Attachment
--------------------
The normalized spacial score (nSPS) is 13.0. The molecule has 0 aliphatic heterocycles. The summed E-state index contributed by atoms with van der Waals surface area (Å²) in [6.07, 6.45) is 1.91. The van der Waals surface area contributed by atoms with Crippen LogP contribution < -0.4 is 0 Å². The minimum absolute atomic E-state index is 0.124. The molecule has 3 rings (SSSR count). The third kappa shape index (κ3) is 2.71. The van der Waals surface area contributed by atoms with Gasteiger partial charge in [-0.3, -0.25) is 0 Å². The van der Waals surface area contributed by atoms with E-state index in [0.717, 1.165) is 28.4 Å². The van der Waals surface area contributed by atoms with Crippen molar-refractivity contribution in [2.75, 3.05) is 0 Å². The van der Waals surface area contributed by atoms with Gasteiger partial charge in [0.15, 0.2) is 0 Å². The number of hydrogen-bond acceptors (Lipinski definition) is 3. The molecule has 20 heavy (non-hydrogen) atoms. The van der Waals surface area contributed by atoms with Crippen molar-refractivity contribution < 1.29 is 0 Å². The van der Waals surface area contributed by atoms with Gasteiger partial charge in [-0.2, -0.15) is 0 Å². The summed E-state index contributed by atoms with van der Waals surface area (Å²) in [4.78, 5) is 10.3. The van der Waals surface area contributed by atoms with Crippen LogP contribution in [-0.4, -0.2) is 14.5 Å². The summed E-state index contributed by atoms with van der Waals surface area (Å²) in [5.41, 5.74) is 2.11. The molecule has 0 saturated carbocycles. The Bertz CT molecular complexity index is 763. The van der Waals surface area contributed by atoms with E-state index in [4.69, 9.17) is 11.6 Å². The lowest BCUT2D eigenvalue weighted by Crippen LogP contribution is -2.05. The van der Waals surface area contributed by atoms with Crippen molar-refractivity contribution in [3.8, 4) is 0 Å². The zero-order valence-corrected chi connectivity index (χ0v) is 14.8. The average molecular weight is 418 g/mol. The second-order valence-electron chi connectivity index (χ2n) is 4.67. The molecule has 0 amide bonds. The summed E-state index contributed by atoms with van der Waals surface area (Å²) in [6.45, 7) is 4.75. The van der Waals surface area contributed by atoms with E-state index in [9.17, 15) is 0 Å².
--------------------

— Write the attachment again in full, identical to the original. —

The normalized spacial score (nSPS) is 13.0. The molecule has 0 aliphatic heterocycles. The summed E-state index contributed by atoms with van der Waals surface area (Å²) in [6.07, 6.45) is 1.91. The van der Waals surface area contributed by atoms with Crippen LogP contribution < -0.4 is 0 Å². The minimum absolute atomic E-state index is 0.124. The molecule has 3 rings (SSSR count). The third kappa shape index (κ3) is 2.71. The van der Waals surface area contributed by atoms with Gasteiger partial charge in [-0.3, -0.25) is 0 Å². The van der Waals surface area contributed by atoms with E-state index in [0.717, 1.165) is 28.4 Å². The van der Waals surface area contributed by atoms with Crippen molar-refractivity contribution in [2.75, 3.05) is 0 Å². The van der Waals surface area contributed by atoms with Gasteiger partial charge in [0.15, 0.2) is 0 Å². The number of hydrogen-bond acceptors (Lipinski definition) is 3. The molecule has 20 heavy (non-hydrogen) atoms. The van der Waals surface area contributed by atoms with Crippen molar-refractivity contribution < 1.29 is 0 Å². The van der Waals surface area contributed by atoms with Gasteiger partial charge in [-0.2, -0.15) is 0 Å². The summed E-state index contributed by atoms with van der Waals surface area (Å²) in [4.78, 5) is 10.3. The van der Waals surface area contributed by atoms with Crippen LogP contribution in [-0.4, -0.2) is 14.5 Å². The summed E-state index contributed by atoms with van der Waals surface area (Å²) in [5.41, 5.74) is 2.11. The molecule has 0 saturated carbocycles. The Bertz CT molecular complexity index is 763. The van der Waals surface area contributed by atoms with E-state index in [4.69, 9.17) is 11.6 Å². The lowest BCUT2D eigenvalue weighted by Crippen LogP contribution is -2.05. The van der Waals surface area contributed by atoms with Crippen molar-refractivity contribution in [3.8, 4) is 0 Å². The zero-order valence-corrected chi connectivity index (χ0v) is 14.8. The average molecular weight is 418 g/mol. The second-order valence-electron chi connectivity index (χ2n) is 4.67. The molecule has 0 amide bonds. The summed E-state index contributed by atoms with van der Waals surface area (Å²) in [6.45, 7) is 4.75. The van der Waals surface area contributed by atoms with E-state index in [9.17, 15) is 0 Å².